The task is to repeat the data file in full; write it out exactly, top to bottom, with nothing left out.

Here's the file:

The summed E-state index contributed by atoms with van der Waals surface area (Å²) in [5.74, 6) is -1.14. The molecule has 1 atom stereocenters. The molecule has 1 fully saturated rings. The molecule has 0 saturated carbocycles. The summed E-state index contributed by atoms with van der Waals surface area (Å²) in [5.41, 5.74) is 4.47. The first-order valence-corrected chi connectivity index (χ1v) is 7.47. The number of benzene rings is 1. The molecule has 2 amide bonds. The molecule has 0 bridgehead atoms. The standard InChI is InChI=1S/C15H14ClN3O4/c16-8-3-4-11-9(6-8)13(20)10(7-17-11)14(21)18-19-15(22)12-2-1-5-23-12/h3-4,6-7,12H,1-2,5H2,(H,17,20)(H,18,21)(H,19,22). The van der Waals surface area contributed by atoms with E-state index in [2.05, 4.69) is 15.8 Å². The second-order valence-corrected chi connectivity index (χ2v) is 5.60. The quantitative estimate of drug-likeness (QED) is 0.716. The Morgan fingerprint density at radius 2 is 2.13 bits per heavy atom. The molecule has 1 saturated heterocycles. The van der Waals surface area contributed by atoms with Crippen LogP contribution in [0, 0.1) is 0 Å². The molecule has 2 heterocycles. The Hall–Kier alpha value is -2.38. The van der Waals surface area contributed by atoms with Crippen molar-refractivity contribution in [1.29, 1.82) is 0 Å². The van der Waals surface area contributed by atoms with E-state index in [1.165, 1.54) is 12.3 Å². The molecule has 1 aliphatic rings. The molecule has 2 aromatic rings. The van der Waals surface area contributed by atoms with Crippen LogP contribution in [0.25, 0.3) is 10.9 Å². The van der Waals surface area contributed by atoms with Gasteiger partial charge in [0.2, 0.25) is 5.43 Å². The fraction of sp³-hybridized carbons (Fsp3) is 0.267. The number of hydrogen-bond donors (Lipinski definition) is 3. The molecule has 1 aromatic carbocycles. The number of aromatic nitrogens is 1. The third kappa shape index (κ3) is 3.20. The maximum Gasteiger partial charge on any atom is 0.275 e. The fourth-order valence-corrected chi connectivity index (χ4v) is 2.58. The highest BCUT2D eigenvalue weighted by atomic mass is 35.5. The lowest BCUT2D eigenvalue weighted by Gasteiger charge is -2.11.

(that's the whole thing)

The summed E-state index contributed by atoms with van der Waals surface area (Å²) in [5.74, 6) is -1.14. The molecule has 1 atom stereocenters. The molecule has 1 fully saturated rings. The molecule has 0 saturated carbocycles. The summed E-state index contributed by atoms with van der Waals surface area (Å²) in [5.41, 5.74) is 4.47. The first-order valence-corrected chi connectivity index (χ1v) is 7.47. The number of benzene rings is 1. The molecule has 2 amide bonds. The molecule has 0 bridgehead atoms. The standard InChI is InChI=1S/C15H14ClN3O4/c16-8-3-4-11-9(6-8)13(20)10(7-17-11)14(21)18-19-15(22)12-2-1-5-23-12/h3-4,6-7,12H,1-2,5H2,(H,17,20)(H,18,21)(H,19,22). The van der Waals surface area contributed by atoms with E-state index in [2.05, 4.69) is 15.8 Å². The second-order valence-corrected chi connectivity index (χ2v) is 5.60. The quantitative estimate of drug-likeness (QED) is 0.716. The Morgan fingerprint density at radius 2 is 2.13 bits per heavy atom. The molecule has 1 saturated heterocycles. The van der Waals surface area contributed by atoms with Crippen LogP contribution in [0, 0.1) is 0 Å². The molecule has 2 heterocycles. The Hall–Kier alpha value is -2.38. The van der Waals surface area contributed by atoms with Crippen molar-refractivity contribution in [1.29, 1.82) is 0 Å². The van der Waals surface area contributed by atoms with E-state index in [1.165, 1.54) is 12.3 Å². The molecule has 1 aliphatic rings. The molecule has 2 aromatic rings. The van der Waals surface area contributed by atoms with Crippen LogP contribution in [0.25, 0.3) is 10.9 Å². The van der Waals surface area contributed by atoms with Gasteiger partial charge in [0.2, 0.25) is 5.43 Å². The fraction of sp³-hybridized carbons (Fsp3) is 0.267. The number of hydrogen-bond donors (Lipinski definition) is 3. The molecule has 1 aromatic carbocycles. The number of aromatic nitrogens is 1. The third kappa shape index (κ3) is 3.20. The maximum Gasteiger partial charge on any atom is 0.275 e. The fourth-order valence-corrected chi connectivity index (χ4v) is 2.58. The highest BCUT2D eigenvalue weighted by atomic mass is 35.5. The lowest BCUT2D eigenvalue weighted by Gasteiger charge is -2.11.